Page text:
Here’s how to screen for oral cancer at home, courtesy of Internet Dental Alliance:

– Examine yourself in the mirror. The left and right sides of the face and neck should have the same shape. Check for swelling, lumps and bumps.

– Look at your skin and note any changes in the color or size of sores, moles or other growths.

– Press your fingers along the sides and front of your neck. Do you feel any tenderness or swelling?

– Pull your lower lip out and look for any sores. Use your thumb and forefinger to feel the upper and lower lips for lumps or texture changes.

– Examine the insides of your cheeks for red, white or dark patches. Gently squeeze and roll each cheek between your index finger and thumb to check for bumps and tenderness.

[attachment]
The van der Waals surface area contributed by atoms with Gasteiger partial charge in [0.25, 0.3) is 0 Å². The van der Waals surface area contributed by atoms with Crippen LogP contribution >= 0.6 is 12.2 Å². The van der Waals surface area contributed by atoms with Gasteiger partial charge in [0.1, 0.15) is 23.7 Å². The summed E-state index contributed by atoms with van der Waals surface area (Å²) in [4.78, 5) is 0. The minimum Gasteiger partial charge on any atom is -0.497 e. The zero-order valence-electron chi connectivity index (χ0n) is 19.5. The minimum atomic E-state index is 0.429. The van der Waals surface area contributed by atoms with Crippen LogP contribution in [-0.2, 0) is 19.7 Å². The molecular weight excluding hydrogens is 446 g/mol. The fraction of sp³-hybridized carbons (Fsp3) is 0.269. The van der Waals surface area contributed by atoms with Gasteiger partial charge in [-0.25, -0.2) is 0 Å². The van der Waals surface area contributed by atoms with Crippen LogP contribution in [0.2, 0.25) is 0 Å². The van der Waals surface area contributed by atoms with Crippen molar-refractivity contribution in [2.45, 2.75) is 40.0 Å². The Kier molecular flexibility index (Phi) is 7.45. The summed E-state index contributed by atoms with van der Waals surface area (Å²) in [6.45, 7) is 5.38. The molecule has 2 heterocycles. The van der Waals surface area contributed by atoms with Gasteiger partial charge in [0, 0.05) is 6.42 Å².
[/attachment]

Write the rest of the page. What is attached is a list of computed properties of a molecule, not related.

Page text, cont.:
– Tilt your head back to check the roof of your mouth, and then run your finger along the surface. Do you feel or see any unusual lumps or discoloration?

– Check out the top, bottom and sides of your tongue, including the soft tissue under it. Once again, note any swelling, discoloration or unusual lumps.

Symptoms of oral cancer include: sores on the face, neck or mouth that do not heal within a couple of weeks; swelling, lumps or bumps on the lips and gums; chronic bleeding in the mouth; white, red or dark patches in your lips, cheeks, gums or tongue; and numbness, loss of feeling or general pain in any area of the face, mouth or neck.

If you have questions regarding optimum dental health, ASK YOUR DENTIST!

 And check back regularly to our Facebook page for more beneficial health info we encourage you to share with friends & family.